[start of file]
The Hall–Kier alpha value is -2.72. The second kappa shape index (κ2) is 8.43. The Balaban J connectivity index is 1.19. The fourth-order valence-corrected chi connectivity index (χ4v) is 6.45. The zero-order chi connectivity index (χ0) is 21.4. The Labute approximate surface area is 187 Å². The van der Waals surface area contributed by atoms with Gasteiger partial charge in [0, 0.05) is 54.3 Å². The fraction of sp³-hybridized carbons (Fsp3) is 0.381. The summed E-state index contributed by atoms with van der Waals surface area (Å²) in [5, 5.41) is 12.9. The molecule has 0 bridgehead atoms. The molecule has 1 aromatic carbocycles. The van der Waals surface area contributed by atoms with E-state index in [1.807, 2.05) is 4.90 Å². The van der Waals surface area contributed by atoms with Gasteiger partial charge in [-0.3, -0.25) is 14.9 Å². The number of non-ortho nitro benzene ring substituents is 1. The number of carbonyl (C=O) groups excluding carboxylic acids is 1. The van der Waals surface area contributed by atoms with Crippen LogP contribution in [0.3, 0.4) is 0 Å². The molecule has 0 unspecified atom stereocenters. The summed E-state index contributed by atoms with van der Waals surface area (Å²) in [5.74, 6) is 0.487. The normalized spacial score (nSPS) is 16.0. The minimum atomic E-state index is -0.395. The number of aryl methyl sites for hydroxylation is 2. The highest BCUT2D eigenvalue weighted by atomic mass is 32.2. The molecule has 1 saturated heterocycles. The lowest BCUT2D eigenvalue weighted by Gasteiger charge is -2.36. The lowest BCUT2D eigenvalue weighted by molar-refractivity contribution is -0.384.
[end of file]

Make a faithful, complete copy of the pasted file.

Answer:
The Hall–Kier alpha value is -2.72. The second kappa shape index (κ2) is 8.43. The Balaban J connectivity index is 1.19. The fourth-order valence-corrected chi connectivity index (χ4v) is 6.45. The zero-order chi connectivity index (χ0) is 21.4. The Labute approximate surface area is 187 Å². The van der Waals surface area contributed by atoms with Gasteiger partial charge in [0, 0.05) is 54.3 Å². The fraction of sp³-hybridized carbons (Fsp3) is 0.381. The summed E-state index contributed by atoms with van der Waals surface area (Å²) in [5, 5.41) is 12.9. The molecule has 0 bridgehead atoms. The molecule has 1 aromatic carbocycles. The van der Waals surface area contributed by atoms with E-state index in [1.807, 2.05) is 4.90 Å². The van der Waals surface area contributed by atoms with Gasteiger partial charge in [-0.3, -0.25) is 14.9 Å². The number of non-ortho nitro benzene ring substituents is 1. The number of carbonyl (C=O) groups excluding carboxylic acids is 1. The van der Waals surface area contributed by atoms with Crippen LogP contribution in [0.3, 0.4) is 0 Å². The molecule has 0 unspecified atom stereocenters. The summed E-state index contributed by atoms with van der Waals surface area (Å²) in [5.74, 6) is 0.487. The normalized spacial score (nSPS) is 16.0. The minimum atomic E-state index is -0.395. The number of aryl methyl sites for hydroxylation is 2. The highest BCUT2D eigenvalue weighted by atomic mass is 32.2. The molecule has 1 saturated heterocycles. The lowest BCUT2D eigenvalue weighted by Gasteiger charge is -2.36. The lowest BCUT2D eigenvalue weighted by molar-refractivity contribution is -0.384.